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Have multi-format releases finally come of age?


Nick Laslett
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John, whilst you're in techy head mode, how come the PS2 version of Prince of Persia, despite being not as 'crisp' or stable as the GC version has lovely 'glowey' lighting effects, yet the Cube doesn't, despite having chip-based lighting routines?

The problem in this case IS the chip-based lighting routines. If you use a 3D package like Maya (which I use on a daily basis), you use hardwarelights to light your scene in real-time previews. This does the job and makes for some nice quick shading, but you won't get all the nice glowing, foggy and flary effects you'll get when you render it using a software renderer. So the PS2 is more or less forced to render it using software, meaning that they can add any effect they like. The Xbox can use hardware, but probably uses a pixelshader or something to create glowy effects.

But there's no reason the GC couldn't do it. It's probably lazyness, not technical constraints. Probably using hardwarelights made the job easier, and they didn't mind losing some of the gloss over it.

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while i do think multi format titles have come of age there are still clear winners on the gfx front and it's the big black/green xbox. This is especially clear on titles where the xbox was the lead format (splinter cell)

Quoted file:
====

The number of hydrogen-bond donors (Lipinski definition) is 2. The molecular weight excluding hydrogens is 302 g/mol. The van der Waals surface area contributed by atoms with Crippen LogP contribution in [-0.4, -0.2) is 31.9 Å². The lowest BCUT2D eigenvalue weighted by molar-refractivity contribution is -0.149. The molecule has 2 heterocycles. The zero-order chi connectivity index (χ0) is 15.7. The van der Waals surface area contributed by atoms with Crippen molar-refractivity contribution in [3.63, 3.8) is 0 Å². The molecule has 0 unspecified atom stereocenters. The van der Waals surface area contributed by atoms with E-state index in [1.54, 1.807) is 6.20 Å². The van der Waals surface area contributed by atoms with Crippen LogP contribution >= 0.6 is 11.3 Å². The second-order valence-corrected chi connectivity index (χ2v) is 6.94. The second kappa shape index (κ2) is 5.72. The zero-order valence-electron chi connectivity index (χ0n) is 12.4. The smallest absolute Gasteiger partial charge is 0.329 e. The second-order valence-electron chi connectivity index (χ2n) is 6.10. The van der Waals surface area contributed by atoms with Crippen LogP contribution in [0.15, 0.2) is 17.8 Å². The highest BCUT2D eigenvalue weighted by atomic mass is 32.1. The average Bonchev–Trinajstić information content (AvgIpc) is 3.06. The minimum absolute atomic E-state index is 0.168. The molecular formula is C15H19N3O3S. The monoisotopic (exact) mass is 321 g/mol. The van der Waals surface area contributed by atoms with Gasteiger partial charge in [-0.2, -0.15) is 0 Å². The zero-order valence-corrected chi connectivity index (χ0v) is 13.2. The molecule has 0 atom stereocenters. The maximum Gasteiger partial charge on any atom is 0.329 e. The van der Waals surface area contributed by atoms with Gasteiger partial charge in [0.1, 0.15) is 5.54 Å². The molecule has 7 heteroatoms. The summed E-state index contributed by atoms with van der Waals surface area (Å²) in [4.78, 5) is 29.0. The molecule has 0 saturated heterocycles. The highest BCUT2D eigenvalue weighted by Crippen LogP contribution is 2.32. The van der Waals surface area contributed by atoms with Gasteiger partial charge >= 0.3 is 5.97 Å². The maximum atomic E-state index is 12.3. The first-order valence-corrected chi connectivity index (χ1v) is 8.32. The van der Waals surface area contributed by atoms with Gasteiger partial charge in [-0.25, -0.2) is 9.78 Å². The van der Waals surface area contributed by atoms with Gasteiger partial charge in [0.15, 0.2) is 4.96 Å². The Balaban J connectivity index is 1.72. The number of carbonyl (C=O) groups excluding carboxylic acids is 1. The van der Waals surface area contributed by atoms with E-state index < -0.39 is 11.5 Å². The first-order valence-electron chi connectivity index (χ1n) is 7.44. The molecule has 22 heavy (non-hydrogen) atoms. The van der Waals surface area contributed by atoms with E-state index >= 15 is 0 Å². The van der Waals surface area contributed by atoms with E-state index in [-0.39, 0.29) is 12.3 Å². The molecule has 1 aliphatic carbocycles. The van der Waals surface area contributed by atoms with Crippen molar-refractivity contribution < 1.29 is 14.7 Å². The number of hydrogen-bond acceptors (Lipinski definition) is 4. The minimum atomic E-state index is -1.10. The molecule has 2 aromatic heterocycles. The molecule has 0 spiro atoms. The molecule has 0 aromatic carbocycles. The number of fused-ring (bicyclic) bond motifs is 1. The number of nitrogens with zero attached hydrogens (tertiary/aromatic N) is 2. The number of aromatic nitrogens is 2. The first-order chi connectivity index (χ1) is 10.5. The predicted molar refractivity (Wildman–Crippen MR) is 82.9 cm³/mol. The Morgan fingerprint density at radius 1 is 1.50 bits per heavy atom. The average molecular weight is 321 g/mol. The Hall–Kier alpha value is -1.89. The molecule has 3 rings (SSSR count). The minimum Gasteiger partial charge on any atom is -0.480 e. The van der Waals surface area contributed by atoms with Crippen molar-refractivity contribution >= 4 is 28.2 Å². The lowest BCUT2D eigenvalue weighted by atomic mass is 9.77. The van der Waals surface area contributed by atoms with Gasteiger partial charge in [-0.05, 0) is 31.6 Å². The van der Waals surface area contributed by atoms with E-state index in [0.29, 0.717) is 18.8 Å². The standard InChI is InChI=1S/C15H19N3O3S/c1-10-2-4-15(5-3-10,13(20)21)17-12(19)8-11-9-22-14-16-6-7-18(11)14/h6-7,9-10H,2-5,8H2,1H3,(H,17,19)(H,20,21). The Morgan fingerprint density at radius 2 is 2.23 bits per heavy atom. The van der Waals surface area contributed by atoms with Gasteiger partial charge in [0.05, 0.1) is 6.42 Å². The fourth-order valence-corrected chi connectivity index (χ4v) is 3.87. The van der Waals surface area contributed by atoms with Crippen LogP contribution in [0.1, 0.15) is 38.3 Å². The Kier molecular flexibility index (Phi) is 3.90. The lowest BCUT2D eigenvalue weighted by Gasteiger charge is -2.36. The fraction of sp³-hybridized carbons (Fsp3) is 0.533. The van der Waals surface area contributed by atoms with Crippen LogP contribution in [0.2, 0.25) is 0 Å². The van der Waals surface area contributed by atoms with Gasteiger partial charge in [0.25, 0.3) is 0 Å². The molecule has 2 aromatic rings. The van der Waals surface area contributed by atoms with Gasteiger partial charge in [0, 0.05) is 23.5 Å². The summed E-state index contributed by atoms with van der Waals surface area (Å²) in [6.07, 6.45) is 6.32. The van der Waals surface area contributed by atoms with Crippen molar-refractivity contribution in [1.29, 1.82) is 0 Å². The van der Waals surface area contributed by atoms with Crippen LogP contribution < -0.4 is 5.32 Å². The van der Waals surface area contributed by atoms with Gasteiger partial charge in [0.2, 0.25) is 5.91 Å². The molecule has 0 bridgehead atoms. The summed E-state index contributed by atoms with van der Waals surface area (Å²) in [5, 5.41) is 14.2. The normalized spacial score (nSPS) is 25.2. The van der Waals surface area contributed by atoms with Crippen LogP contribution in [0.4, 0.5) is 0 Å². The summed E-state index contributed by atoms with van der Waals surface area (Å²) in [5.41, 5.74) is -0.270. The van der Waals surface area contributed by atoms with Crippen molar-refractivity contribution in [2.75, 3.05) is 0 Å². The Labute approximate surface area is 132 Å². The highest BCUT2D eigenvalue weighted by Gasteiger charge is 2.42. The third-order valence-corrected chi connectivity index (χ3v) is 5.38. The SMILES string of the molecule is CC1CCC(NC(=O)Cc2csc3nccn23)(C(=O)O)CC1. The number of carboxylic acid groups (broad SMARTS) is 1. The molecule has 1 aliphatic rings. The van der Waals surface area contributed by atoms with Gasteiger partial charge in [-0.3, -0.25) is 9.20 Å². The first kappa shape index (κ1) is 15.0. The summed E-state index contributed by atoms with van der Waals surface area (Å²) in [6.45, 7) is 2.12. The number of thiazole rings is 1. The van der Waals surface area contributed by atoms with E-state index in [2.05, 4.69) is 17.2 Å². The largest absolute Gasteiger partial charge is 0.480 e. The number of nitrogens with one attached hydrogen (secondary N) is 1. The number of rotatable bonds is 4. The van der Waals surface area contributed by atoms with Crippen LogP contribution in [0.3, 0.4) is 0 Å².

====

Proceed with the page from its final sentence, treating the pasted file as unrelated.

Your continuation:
But wasn’t Splinter Cell released a few months before it came out on the PS2 and many people were downgrading it already.

Anyway as much as I would like to admit it there isn’t a major graphic difference between the 3 systems.

IMO it is all about how well the game plays.

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Guest Penguin_Lad
Renderware is shit.

Nah, Renderware powers some truly great games (like Burnout 2, Rayman, the GTA series), and makes it possible for developers to focus more on content than on creating a new engine. As long as it's used well, there's nothing wrong with middleware.

It's not very efficient and is expensive-ish.

Yes, it's produced some great games, but a custom built engine is going to be a lot better.

Of course there's nothing wrong with middleware at all, but Renderware isn't the magic monkey that they'd have you believe.

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I recall something in Edge suggesting that in many cases a game is developed for one format then converted to others, causing a drop in quality sometimes. As opposed to doing multiple formats at once, while developing. That would explain quite a few cases.

Someone may have mentioned this already, there are a lot of techy posts here I have skipped.

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Guest Penguin_Lad
I recall something in Edge suggesting that in many cases a game is developed for one format then converted to others, causing a drop in quality sometimes. As opposed to doing multiple formats at once, while developing. That would explain quite a few cases.